Switch# conf t Switch (Config) #line console 0 Switch (Config-line) #enable password switch123 Switch (Config-line) #end Switch# exit
When you exit out then go to enable mode and you will be prompted for the password you have just set:
The only problem being is when your password is stored its in clear text, I’ll show you in the next guide how to mask the clear text passwords, though usual methods are enable secret which has a much stronger encryption method known as hashing.
So we have our console port password protected which is great however if we had left our session open and someone really wanted to know the password, they could look through the running config and get it easily, this will mask the password from being clear text and replace it with a crackerjack encryption type which consists of numbers.
to enable it simply follow the command below:
Switch# conf t Switch (config) #service password-encryption Switch (config) #end Switch#
Once this is ran you have enabled it, go ahead and have a look and see if your password is now masked, run the command below:
If you look at my example below you will see next to enable password it is masked with numbers instead of being my clear text password:
Now for the next guide I’ll show you how to enable secret which has a stronger encryption method, so lets remove our password:
Switch#conf t Switch (Config) #line console 0 Switch (Config-line) #no enable password Switch (Config-line) #end Switch#exit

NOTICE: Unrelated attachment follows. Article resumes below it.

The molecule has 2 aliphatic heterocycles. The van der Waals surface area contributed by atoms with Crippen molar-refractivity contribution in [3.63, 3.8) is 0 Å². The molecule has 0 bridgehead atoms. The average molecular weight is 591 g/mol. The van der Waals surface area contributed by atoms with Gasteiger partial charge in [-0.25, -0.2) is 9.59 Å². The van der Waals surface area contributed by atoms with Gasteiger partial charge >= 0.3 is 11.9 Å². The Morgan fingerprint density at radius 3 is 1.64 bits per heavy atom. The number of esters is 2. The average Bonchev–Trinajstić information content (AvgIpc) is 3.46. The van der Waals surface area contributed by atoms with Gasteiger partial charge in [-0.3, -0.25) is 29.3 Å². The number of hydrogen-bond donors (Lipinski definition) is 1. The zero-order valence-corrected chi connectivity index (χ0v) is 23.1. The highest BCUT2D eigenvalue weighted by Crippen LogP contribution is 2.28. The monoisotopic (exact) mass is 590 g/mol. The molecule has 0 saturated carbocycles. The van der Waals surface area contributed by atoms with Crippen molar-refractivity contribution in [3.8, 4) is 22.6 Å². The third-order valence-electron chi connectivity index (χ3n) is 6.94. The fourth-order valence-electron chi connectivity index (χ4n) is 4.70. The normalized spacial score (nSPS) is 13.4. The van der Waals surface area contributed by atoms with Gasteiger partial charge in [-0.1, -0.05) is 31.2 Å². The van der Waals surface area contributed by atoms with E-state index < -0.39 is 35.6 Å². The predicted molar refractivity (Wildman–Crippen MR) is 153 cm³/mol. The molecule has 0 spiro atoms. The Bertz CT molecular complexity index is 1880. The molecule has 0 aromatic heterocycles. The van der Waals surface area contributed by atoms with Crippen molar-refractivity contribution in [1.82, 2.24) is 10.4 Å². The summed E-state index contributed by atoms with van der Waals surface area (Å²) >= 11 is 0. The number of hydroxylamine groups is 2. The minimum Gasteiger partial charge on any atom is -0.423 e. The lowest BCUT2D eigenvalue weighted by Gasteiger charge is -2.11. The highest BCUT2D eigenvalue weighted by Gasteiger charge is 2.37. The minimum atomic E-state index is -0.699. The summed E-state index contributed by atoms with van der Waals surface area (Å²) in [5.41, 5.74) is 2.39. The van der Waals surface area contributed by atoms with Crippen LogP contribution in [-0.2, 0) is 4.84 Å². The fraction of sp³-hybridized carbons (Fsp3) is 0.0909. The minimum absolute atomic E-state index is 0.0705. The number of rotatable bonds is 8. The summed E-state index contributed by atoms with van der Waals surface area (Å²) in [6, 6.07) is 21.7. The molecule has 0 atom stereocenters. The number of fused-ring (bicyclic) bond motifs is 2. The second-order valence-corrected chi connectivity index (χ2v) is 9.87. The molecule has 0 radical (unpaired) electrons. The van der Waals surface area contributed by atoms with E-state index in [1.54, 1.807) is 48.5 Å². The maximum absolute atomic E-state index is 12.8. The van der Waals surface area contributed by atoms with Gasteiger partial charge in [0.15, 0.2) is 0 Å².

Once you have exited out from the switch you should then be able to go directly into enable mode without being prompted for a password.
This is the stronger encryption method that most people will want to use as it uses V7 encryption which is only hacked by brute force methods so is very secure.
As we have removed our password our switch is now pretty much un-secure assuming its sat on a rack out in the open for someone to come along with a console cable and login..
Let’s change that!
Switch#conf t Switch (config) #line console 0 Switch (config-line) #enable secret switch123 Switch (config-line) #end Switch#exit
Then when you login you should be presented with a password when using a console cable via console port:
This time the only difference is a higher encryption level, so if you do a sh run, see the output:
We know this is using the higher encryption method as the character string is longer and includes more symbols, it also states its ‘Enable Secret’ not ‘Enable Password’
Note: if you want to set a password on the entire switch then you can do:
Switch#conf t Switch (config) #enable secret *password here*
This will enable the secret for the switch but with some switches you need to also do:
Switch#conf t Switch (config) #enable login
Configure your VTY lines with a password for SSH/Telnet
Vty lines are important and must be set to enable you to SSH/Telnet into your device, lets set it up!
Switch#conf t Switch (config) #line vty 0 4 Switch (config-line) # enable secret cisco Switch (config-line) #end Switch#exit
After that your Switch is set to ssh/telnet on vty lines 0-4.
No IP domain-lookup
Some time during your typing of many commands you may make a mistake and accidentally submit it, this leaves you with a 255.255.255.255 broadcast searching for whatever you just typed which to you could make no sense what so ever, don’t fear you can amend this with the simple steps below:
Switch#conf t Switch (config) #no ip domain-lookup Switch (config) #end Switch#
That’s it.. if you typo now….no problem, makes things sooo much faster.
Copy run start
So we have configured our switch/router and now we want to save everything otherwise all we have just stored in NVRAM will be deleted upon reboot so we need to save it to flash.
So run the command below:
Switch# copy run start
Or you can run:
It really is that simple to save your stuff, and if you were to issue a reload command your configuration will still be intact!